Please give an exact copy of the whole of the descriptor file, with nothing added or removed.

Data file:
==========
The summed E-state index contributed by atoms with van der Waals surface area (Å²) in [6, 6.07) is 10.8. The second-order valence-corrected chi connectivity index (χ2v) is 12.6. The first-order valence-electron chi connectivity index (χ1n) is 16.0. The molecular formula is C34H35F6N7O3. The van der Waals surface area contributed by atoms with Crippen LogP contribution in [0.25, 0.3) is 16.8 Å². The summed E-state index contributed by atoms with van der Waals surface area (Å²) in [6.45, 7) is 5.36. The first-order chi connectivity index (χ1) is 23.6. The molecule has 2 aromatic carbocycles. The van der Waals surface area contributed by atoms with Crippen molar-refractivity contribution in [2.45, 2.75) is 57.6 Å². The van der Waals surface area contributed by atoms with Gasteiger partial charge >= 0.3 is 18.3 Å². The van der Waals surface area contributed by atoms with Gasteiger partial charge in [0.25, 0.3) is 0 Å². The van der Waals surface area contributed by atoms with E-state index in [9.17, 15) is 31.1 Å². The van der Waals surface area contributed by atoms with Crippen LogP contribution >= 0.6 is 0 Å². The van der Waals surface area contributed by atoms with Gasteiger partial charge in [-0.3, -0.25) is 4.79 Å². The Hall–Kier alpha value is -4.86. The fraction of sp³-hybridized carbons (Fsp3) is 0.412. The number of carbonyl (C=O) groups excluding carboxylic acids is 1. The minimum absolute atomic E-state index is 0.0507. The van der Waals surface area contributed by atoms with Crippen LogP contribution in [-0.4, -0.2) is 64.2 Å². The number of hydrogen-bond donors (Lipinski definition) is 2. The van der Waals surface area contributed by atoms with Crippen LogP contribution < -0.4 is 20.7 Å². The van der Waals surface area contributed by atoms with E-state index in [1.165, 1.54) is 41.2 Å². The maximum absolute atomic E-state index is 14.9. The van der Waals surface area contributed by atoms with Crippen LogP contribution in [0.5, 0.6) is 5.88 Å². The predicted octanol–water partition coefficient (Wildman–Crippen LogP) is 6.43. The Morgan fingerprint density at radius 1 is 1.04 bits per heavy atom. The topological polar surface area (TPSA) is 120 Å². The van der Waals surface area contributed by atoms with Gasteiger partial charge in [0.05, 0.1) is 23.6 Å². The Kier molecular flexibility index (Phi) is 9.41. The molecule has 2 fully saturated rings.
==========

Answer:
The summed E-state index contributed by atoms with van der Waals surface area (Å²) in [6, 6.07) is 10.8. The second-order valence-corrected chi connectivity index (χ2v) is 12.6. The first-order valence-electron chi connectivity index (χ1n) is 16.0. The molecular formula is C34H35F6N7O3. The van der Waals surface area contributed by atoms with Crippen LogP contribution in [0.25, 0.3) is 16.8 Å². The summed E-state index contributed by atoms with van der Waals surface area (Å²) in [6.45, 7) is 5.36. The first-order chi connectivity index (χ1) is 23.6. The molecule has 2 aromatic carbocycles. The van der Waals surface area contributed by atoms with Crippen molar-refractivity contribution in [2.45, 2.75) is 57.6 Å². The van der Waals surface area contributed by atoms with Gasteiger partial charge >= 0.3 is 18.3 Å². The van der Waals surface area contributed by atoms with Gasteiger partial charge in [0.25, 0.3) is 0 Å². The van der Waals surface area contributed by atoms with E-state index in [9.17, 15) is 31.1 Å². The van der Waals surface area contributed by atoms with Crippen LogP contribution >= 0.6 is 0 Å². The van der Waals surface area contributed by atoms with Gasteiger partial charge in [-0.3, -0.25) is 4.79 Å². The Hall–Kier alpha value is -4.86. The fraction of sp³-hybridized carbons (Fsp3) is 0.412. The number of carbonyl (C=O) groups excluding carboxylic acids is 1. The minimum absolute atomic E-state index is 0.0507. The van der Waals surface area contributed by atoms with Crippen LogP contribution in [-0.4, -0.2) is 64.2 Å². The number of hydrogen-bond donors (Lipinski definition) is 2. The van der Waals surface area contributed by atoms with Crippen LogP contribution < -0.4 is 20.7 Å². The van der Waals surface area contributed by atoms with E-state index in [1.165, 1.54) is 41.2 Å². The maximum absolute atomic E-state index is 14.9. The van der Waals surface area contributed by atoms with Crippen LogP contribution in [0.5, 0.6) is 5.88 Å². The predicted octanol–water partition coefficient (Wildman–Crippen LogP) is 6.43. The Morgan fingerprint density at radius 1 is 1.04 bits per heavy atom. The topological polar surface area (TPSA) is 120 Å². The van der Waals surface area contributed by atoms with Gasteiger partial charge in [0.05, 0.1) is 23.6 Å². The Kier molecular flexibility index (Phi) is 9.41. The molecule has 2 fully saturated rings.